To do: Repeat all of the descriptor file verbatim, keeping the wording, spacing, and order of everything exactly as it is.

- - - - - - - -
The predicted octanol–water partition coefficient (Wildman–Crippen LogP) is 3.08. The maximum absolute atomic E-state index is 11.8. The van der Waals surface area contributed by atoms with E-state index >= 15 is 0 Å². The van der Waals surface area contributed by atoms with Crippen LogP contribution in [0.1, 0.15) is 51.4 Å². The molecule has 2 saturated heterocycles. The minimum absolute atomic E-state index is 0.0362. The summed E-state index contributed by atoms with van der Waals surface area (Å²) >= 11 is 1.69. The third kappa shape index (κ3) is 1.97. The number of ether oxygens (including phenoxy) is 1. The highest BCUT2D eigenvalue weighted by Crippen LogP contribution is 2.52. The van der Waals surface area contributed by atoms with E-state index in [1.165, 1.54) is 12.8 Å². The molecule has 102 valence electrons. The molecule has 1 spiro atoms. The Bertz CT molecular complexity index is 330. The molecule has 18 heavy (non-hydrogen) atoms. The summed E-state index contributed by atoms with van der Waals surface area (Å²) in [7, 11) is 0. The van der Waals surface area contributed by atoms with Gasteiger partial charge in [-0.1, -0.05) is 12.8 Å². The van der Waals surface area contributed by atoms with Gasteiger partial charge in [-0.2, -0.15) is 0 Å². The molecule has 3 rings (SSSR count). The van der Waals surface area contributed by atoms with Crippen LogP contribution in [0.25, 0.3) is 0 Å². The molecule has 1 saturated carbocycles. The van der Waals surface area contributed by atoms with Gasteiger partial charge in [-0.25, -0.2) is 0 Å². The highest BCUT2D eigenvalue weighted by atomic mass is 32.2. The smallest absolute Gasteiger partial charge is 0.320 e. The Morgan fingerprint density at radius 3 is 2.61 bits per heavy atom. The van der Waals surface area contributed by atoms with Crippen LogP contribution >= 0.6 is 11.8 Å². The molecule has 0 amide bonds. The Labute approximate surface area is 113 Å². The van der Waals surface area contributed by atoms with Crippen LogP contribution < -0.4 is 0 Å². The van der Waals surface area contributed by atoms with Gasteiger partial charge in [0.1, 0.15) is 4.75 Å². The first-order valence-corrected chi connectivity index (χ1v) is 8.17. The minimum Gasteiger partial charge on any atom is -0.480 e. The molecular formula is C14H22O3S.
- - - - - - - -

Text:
The predicted octanol–water partition coefficient (Wildman–Crippen LogP) is 3.08. The maximum absolute atomic E-state index is 11.8. The van der Waals surface area contributed by atoms with E-state index >= 15 is 0 Å². The van der Waals surface area contributed by atoms with Crippen LogP contribution in [0.1, 0.15) is 51.4 Å². The molecule has 2 saturated heterocycles. The minimum absolute atomic E-state index is 0.0362. The summed E-state index contributed by atoms with van der Waals surface area (Å²) >= 11 is 1.69. The third kappa shape index (κ3) is 1.97. The number of ether oxygens (including phenoxy) is 1. The highest BCUT2D eigenvalue weighted by Crippen LogP contribution is 2.52. The van der Waals surface area contributed by atoms with E-state index in [1.165, 1.54) is 12.8 Å². The molecule has 102 valence electrons. The molecule has 1 spiro atoms. The Bertz CT molecular complexity index is 330. The molecule has 18 heavy (non-hydrogen) atoms. The summed E-state index contributed by atoms with van der Waals surface area (Å²) in [7, 11) is 0. The van der Waals surface area contributed by atoms with Gasteiger partial charge in [-0.1, -0.05) is 12.8 Å². The van der Waals surface area contributed by atoms with Gasteiger partial charge in [-0.2, -0.15) is 0 Å². The molecule has 3 rings (SSSR count). The van der Waals surface area contributed by atoms with Crippen LogP contribution in [0.25, 0.3) is 0 Å². The molecule has 1 saturated carbocycles. The van der Waals surface area contributed by atoms with Gasteiger partial charge in [-0.25, -0.2) is 0 Å². The highest BCUT2D eigenvalue weighted by atomic mass is 32.2. The smallest absolute Gasteiger partial charge is 0.320 e. The Morgan fingerprint density at radius 3 is 2.61 bits per heavy atom. The van der Waals surface area contributed by atoms with Crippen LogP contribution >= 0.6 is 11.8 Å². The molecule has 0 amide bonds. The Labute approximate surface area is 113 Å². The van der Waals surface area contributed by atoms with Crippen LogP contribution < -0.4 is 0 Å². The van der Waals surface area contributed by atoms with Gasteiger partial charge in [0.1, 0.15) is 4.75 Å². The first-order valence-corrected chi connectivity index (χ1v) is 8.17. The minimum Gasteiger partial charge on any atom is -0.480 e. The molecular formula is C14H22O3S.